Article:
We are taught from the time we are first walking and talking that the impressions we make on others is one of the most important intangible assets we have. Whether it be mom or dad or a teacher, we heard, “you only have one chance to make a first impression” and that first impression was worth a great deal. And that surely carries right into the workplace. From the first impression to obtain the job or to attain the promotion, we work to manage the impression that others have us. While on the surface, there is nothing wrong with that, and in fact, in the work world where we have counter forces working against to diminish the impression of us while others put themselves ahead, we have to somewhat manage the impression that others have of us. It would be naïve to think that in all cases that we can, without restraint, be ourselves. There are times for a more mature you than you might want to be and there are times for a more optimistic and cheerful you than what you feel at the moment. So, we all manage our impression. But, Paul says in Philippians 2:3 that we are to not be selfish; and we are not to live to make a good impression on others. I had to process this for awhile to understand what he was saying. Why wouldn’t it be right to try and give others a good impression of ourselves? Aren’t we more able to have a greater impact on others if their impression is favorable? At work, this always seemed to be true. We depend on a favorable of impression of ourselves preceding us when we walk into a meeting with others we don’t know that well. Certainly the opposite can be disastrous. So, how far are we off base if we try and create a positive impression? The key to what Paul was saying was the first part of the sentence when he said, “we are not to be selfish and not to live to try and make the best impression”. If we are selfish and we are living, or being all consumed and obsessed in the impression we make on others, then we are not being cognizant and considerate of others. It means we would be self-obsessed and that attitude is not what we are to possess. So, I take Paul to not not want us to make a good impression on others, but to do so in the spirit that will be one of concern to others and those around us, and let the good impression that we make from that spirit and attitude be the one that precedes us. If we start with being selfless and let ourselves flow from that place, then it would be hard to not make just a good impression, but the best of all impressions.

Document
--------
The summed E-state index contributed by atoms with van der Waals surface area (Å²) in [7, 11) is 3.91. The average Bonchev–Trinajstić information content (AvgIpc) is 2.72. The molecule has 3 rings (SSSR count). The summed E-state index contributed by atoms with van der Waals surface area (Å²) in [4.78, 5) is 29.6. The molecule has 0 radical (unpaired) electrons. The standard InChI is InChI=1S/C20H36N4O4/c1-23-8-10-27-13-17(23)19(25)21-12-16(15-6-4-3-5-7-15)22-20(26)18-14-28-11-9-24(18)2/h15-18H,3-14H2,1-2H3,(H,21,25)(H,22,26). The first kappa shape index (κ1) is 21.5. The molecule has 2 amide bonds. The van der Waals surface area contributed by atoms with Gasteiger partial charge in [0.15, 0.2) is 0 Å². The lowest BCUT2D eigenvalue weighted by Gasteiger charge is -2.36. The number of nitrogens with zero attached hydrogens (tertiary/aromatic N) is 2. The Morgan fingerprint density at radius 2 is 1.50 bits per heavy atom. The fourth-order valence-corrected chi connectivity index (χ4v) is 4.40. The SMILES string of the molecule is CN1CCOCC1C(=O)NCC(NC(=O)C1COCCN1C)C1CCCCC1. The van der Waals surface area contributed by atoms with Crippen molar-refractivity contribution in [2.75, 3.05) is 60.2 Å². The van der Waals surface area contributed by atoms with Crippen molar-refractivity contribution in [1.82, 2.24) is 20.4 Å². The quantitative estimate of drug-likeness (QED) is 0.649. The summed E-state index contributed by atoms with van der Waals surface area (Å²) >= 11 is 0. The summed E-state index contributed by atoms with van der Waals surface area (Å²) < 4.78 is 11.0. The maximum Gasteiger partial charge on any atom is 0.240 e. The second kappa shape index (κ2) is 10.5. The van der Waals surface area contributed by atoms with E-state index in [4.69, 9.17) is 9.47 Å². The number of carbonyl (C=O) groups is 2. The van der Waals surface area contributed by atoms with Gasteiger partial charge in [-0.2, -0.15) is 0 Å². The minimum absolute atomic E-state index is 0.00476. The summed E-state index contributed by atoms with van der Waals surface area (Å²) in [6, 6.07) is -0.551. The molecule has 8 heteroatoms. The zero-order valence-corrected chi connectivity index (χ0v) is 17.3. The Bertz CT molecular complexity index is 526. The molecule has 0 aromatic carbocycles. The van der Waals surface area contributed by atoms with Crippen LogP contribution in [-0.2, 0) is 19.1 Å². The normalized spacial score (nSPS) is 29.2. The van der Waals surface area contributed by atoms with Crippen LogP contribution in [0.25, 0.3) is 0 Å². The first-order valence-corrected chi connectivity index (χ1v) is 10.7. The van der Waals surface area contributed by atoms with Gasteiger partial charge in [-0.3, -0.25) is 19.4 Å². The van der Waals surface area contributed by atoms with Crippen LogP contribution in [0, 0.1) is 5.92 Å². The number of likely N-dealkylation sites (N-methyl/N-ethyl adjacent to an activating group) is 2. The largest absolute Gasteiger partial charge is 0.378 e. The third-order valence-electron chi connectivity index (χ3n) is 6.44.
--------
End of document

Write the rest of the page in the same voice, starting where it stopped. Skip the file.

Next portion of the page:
Reference: Philippians 2:3 (New Living Testament)